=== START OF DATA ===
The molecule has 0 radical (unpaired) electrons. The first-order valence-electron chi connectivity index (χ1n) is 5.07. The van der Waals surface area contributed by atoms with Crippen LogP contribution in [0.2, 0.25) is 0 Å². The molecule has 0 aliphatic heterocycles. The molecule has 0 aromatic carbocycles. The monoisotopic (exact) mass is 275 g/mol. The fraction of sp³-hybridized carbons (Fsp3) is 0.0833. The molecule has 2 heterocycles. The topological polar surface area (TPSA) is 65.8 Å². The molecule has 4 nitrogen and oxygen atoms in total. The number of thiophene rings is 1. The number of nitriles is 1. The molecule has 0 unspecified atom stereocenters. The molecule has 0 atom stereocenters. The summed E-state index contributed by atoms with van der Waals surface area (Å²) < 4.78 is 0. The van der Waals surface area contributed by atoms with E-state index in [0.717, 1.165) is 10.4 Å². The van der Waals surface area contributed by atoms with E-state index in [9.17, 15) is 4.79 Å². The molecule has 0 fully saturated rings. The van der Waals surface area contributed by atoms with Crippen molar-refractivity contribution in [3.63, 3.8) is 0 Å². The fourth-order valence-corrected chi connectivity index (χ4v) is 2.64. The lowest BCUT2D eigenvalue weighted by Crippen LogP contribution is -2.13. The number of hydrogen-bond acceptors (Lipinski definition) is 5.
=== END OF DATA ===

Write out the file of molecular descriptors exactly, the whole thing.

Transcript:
The molecule has 0 radical (unpaired) electrons. The first-order valence-electron chi connectivity index (χ1n) is 5.07. The van der Waals surface area contributed by atoms with Crippen LogP contribution in [0.2, 0.25) is 0 Å². The molecule has 0 aliphatic heterocycles. The molecule has 0 aromatic carbocycles. The monoisotopic (exact) mass is 275 g/mol. The fraction of sp³-hybridized carbons (Fsp3) is 0.0833. The molecule has 2 heterocycles. The topological polar surface area (TPSA) is 65.8 Å². The molecule has 4 nitrogen and oxygen atoms in total. The number of thiophene rings is 1. The number of nitriles is 1. The molecule has 0 unspecified atom stereocenters. The molecule has 0 atom stereocenters. The summed E-state index contributed by atoms with van der Waals surface area (Å²) < 4.78 is 0. The van der Waals surface area contributed by atoms with E-state index in [0.717, 1.165) is 10.4 Å². The van der Waals surface area contributed by atoms with E-state index in [9.17, 15) is 4.79 Å². The molecule has 0 fully saturated rings. The van der Waals surface area contributed by atoms with Crippen molar-refractivity contribution in [3.63, 3.8) is 0 Å². The fourth-order valence-corrected chi connectivity index (χ4v) is 2.64. The lowest BCUT2D eigenvalue weighted by Crippen LogP contribution is -2.13. The number of hydrogen-bond acceptors (Lipinski definition) is 5.